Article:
What information do you think is most important for a designers website? If you are a designer, what insights do you have?
Let me know in the comments!
Until next time,
For my research, I tried to focus in on industrial design work, but I don’t think I was very successful in this regard. This doesn’t strictly have to be “product” design in the traditional sense, but also “experience” and “interactive’ design. Maybe this is a place that was designed for specific users in mind. In addition, I also looked at local films mainly because of my general fascination with them. This is where I found most of my research. I will analyze them from a problem solving point of view, such as why were these places/initiates/films made, what problems do they attempt to solve (if at all), and were they successful. I chose some websites that were on the list and some that were not. These are the examples I found.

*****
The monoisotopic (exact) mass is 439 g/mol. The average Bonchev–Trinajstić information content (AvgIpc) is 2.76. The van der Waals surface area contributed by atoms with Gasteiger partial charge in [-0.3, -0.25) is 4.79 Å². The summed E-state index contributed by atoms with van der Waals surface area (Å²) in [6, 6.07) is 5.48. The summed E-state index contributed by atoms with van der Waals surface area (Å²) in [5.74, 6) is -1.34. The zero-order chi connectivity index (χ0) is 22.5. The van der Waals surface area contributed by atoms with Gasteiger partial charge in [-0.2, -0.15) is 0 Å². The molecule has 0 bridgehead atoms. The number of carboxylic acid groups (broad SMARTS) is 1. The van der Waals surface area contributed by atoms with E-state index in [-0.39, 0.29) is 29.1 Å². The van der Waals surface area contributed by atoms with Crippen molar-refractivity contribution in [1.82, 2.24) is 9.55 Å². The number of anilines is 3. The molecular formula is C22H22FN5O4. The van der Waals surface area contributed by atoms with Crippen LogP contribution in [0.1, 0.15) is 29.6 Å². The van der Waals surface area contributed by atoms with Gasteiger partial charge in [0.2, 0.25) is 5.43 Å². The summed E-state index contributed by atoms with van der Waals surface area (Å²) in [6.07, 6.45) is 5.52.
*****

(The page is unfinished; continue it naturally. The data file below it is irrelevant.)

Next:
First, I found an article about an amazon prime original TV series, which was made by local filmmakers. This series is called “Shangri-LA”, and I found out about it from this article on Shepard Express. The series stars Milwaukee filmmaker and actor Nick Sommer, who plays a struggling actor in Hollywood and the other people he meets that also try to become stars (or try to exploit them). What was interesting about this to me is that a local business, Riverwest Film & Video is featured in the series, including its owner Xav Leplae. I took it upon myself to find out more about this place and why it was featured.